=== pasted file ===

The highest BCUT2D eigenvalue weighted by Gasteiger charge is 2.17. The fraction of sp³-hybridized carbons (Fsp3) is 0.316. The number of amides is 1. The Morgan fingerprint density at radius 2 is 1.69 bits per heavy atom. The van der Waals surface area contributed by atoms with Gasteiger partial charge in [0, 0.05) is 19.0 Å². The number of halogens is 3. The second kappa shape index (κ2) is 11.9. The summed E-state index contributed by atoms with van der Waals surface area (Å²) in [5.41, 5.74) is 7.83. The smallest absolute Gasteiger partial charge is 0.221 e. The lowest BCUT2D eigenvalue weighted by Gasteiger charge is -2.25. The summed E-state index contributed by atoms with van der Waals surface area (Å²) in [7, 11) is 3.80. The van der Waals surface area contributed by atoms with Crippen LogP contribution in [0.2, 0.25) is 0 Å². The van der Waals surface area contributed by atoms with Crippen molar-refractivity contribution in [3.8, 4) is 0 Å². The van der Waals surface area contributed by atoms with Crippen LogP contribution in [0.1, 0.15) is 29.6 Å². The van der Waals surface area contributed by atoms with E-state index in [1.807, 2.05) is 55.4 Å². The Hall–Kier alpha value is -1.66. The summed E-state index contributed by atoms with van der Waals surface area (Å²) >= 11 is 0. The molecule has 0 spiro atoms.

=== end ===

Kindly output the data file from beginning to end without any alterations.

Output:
The highest BCUT2D eigenvalue weighted by Gasteiger charge is 2.17. The fraction of sp³-hybridized carbons (Fsp3) is 0.316. The number of amides is 1. The Morgan fingerprint density at radius 2 is 1.69 bits per heavy atom. The van der Waals surface area contributed by atoms with Gasteiger partial charge in [0, 0.05) is 19.0 Å². The number of halogens is 3. The second kappa shape index (κ2) is 11.9. The summed E-state index contributed by atoms with van der Waals surface area (Å²) in [5.41, 5.74) is 7.83. The smallest absolute Gasteiger partial charge is 0.221 e. The lowest BCUT2D eigenvalue weighted by Gasteiger charge is -2.25. The summed E-state index contributed by atoms with van der Waals surface area (Å²) in [7, 11) is 3.80. The van der Waals surface area contributed by atoms with Crippen LogP contribution in [0.2, 0.25) is 0 Å². The van der Waals surface area contributed by atoms with Crippen molar-refractivity contribution in [3.8, 4) is 0 Å². The van der Waals surface area contributed by atoms with Crippen LogP contribution in [0.1, 0.15) is 29.6 Å². The van der Waals surface area contributed by atoms with E-state index in [1.807, 2.05) is 55.4 Å². The Hall–Kier alpha value is -1.66. The summed E-state index contributed by atoms with van der Waals surface area (Å²) >= 11 is 0. The molecule has 0 spiro atoms.